The April edition of Diplomaatia tries to see the world in a larger setting than usual. First, historian and diplomat Mikael Laidre writes about the concept of liberal democracy in the 21st century.
“Liberal democracy and its values do not grow out of everything organically and inevitability, developed by a hypothetical linear progress axis,” Laidre says. “What we are dealing with is radical innovation that always pushes the borders creating new ‘normals’, e.g. it is never satisfied – having achieved something, it immediately sets a new threshold.”
His article is commented on by three experts – Tiit Kärner, Hille Hanso and Milvi Martina Piir.
Magnus Christiansson, a Swedish defence analyst, is worried about security in the Baltic Sea region. “After 9/11 the EU played a junior strategic role on the world stage, as the United States gradually developed other priorities beyond Europe. Thus, it was not only deeply ironic (for several reasons) when the EU was awarded the Nobel Peace Prize in 2012, but also profoundly misleading about what conditions made the EU possible: the triumph rested on peace in Europe and Russian weakness,” he writes.
Diplomaatia has an interview with warfare specialist professor Martin van Creveld, who visited Estonia recently.
Merle Maigre, security adviser to the President of Estonia, Toomas Hendrik Ilves, explains how the term “Suwalki Gap” came into being. It was invented by the president, and has developed a life of its own, increasingly being used internationally.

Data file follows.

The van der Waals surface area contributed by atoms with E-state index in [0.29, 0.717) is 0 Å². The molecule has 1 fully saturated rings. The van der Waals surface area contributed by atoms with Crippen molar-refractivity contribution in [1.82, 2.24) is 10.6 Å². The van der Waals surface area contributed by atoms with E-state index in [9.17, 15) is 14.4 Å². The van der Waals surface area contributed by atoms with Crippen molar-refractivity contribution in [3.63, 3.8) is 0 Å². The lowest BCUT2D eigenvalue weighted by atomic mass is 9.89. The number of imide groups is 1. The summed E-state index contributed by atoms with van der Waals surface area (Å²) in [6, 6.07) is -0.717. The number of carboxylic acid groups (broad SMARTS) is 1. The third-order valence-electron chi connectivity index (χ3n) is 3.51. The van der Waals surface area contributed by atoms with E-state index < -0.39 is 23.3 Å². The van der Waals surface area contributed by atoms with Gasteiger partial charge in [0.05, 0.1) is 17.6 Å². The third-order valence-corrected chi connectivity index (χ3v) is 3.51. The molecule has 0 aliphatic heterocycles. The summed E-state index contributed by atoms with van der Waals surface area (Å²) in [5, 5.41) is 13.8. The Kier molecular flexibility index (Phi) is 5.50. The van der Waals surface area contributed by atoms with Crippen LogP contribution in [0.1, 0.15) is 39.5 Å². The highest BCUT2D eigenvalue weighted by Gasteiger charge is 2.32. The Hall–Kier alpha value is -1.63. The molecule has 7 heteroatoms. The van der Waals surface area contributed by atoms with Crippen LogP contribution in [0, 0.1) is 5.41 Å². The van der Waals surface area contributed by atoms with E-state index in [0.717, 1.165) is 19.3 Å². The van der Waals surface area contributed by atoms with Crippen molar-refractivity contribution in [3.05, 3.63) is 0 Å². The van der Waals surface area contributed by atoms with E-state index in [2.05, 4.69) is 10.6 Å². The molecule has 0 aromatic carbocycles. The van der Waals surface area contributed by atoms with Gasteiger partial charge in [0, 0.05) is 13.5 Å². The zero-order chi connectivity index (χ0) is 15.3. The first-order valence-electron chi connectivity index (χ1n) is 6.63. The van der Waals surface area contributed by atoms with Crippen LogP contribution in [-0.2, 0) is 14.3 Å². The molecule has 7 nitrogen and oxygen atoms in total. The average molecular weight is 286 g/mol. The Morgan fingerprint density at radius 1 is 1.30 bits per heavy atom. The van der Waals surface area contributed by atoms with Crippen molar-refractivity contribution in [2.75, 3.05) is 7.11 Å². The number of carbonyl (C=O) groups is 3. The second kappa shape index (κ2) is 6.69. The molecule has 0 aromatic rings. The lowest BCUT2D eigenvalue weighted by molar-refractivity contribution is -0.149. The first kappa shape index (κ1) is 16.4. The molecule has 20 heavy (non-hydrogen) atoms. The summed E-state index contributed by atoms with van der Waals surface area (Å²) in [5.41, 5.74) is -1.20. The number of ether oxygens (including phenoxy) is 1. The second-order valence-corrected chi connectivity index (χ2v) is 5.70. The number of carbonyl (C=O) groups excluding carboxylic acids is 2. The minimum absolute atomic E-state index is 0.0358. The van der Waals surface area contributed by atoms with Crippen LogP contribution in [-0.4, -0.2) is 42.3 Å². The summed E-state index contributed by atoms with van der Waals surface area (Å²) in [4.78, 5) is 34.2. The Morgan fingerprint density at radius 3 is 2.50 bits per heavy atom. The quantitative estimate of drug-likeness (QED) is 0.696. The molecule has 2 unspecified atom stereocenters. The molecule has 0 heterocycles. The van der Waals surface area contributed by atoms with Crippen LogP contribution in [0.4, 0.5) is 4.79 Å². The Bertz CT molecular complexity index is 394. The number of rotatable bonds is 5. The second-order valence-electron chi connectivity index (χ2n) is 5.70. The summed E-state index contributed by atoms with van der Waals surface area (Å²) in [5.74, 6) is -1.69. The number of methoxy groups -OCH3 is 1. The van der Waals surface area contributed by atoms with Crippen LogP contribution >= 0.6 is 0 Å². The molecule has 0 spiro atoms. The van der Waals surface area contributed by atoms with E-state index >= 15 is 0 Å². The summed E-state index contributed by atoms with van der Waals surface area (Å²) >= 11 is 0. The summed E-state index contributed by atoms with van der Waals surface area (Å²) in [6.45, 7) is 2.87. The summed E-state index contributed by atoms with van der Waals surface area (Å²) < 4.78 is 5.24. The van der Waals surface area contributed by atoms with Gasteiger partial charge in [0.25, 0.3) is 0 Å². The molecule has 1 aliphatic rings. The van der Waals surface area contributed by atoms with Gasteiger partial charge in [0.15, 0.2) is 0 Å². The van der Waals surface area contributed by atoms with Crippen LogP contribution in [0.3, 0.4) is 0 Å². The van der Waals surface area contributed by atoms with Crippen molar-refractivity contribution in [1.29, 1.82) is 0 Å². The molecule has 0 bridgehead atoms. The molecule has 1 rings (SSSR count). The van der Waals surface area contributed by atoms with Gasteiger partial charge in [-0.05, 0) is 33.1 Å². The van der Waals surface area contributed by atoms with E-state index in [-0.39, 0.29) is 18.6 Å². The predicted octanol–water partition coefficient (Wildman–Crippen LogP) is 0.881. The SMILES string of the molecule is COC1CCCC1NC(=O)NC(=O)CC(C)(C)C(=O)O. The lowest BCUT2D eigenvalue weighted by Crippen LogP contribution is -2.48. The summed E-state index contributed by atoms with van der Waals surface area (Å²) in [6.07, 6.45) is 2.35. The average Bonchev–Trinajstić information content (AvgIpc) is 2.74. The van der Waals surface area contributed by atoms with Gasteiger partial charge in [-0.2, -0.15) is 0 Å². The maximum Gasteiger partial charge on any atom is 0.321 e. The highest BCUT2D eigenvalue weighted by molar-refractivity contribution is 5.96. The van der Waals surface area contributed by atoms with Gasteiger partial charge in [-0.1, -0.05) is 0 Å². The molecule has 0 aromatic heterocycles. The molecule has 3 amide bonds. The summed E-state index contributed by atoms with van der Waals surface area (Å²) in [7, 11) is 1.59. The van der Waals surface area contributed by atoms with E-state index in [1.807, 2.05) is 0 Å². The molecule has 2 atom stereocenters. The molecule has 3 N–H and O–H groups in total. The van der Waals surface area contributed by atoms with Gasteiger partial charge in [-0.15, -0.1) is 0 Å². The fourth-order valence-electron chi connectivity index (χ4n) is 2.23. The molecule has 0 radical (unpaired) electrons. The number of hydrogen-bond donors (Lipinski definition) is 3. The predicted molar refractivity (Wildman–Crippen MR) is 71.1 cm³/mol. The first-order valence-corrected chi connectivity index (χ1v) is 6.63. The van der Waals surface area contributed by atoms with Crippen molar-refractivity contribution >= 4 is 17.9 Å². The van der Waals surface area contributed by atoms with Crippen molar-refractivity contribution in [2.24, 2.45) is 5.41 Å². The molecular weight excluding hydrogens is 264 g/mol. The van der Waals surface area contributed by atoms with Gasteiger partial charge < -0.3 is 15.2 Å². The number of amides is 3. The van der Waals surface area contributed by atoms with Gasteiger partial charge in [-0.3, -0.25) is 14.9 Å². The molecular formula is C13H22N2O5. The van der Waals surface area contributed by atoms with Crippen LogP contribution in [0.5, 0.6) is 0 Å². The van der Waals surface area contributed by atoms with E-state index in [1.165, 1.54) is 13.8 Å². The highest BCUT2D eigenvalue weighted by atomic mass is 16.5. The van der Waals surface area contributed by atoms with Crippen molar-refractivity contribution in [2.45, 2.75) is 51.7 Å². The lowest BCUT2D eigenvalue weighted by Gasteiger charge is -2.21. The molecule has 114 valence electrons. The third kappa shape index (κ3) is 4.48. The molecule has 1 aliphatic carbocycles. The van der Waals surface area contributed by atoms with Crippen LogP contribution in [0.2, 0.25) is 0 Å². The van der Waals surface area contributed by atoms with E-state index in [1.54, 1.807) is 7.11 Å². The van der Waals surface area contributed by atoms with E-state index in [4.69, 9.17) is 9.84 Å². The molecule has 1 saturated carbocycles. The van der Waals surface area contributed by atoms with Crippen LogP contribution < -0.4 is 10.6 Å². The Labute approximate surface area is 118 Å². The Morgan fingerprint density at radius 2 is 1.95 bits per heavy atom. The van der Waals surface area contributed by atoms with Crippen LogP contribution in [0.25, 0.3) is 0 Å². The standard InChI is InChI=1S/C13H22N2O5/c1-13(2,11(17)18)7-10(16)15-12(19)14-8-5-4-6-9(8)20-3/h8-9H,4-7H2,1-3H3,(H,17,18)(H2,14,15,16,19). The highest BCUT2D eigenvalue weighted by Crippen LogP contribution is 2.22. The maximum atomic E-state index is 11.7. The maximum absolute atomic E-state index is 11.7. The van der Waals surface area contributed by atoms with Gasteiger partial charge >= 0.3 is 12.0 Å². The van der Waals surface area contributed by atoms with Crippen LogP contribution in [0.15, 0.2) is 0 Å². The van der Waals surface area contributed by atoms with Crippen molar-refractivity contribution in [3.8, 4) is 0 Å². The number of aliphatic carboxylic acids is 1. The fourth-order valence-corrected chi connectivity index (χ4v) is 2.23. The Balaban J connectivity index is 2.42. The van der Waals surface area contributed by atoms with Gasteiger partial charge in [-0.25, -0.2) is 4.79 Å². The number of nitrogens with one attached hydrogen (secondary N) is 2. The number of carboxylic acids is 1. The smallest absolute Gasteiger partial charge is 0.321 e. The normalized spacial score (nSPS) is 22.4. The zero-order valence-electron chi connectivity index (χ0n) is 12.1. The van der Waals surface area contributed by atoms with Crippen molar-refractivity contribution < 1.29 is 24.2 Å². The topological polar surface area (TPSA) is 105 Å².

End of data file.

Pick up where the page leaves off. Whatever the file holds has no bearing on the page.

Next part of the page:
Estonian diplomat Priit Pallum explains why the Free Trade Agreement between the European Union and the US is taking so long. According to Pallum, the two sides are still negotiating, and the subsequent processes of ratification and translation will be very lengthy. Consequently, it would be very premature to expect the agreement to be completed in the near future.
Karl-Gerhard Lille, an Estonian humanities student, writes about the phenomenon that is Donald Trump. “It is unclear whether Trump will get the chance to make America great again. The future of the Republican Party is also uncertain. Staunch conservatism will not save it, but a certain television star might just prove to be their saving grace. Trump is certainly not the most honourable, most cordial or most pleasant, but he is the only shot [at the presidency] the Republicans have,” Lille is convinced.
Kaarel Piirimäe, an Estonian historian, reviews a collection of articles of wartime Estonian general Nikolai Reek.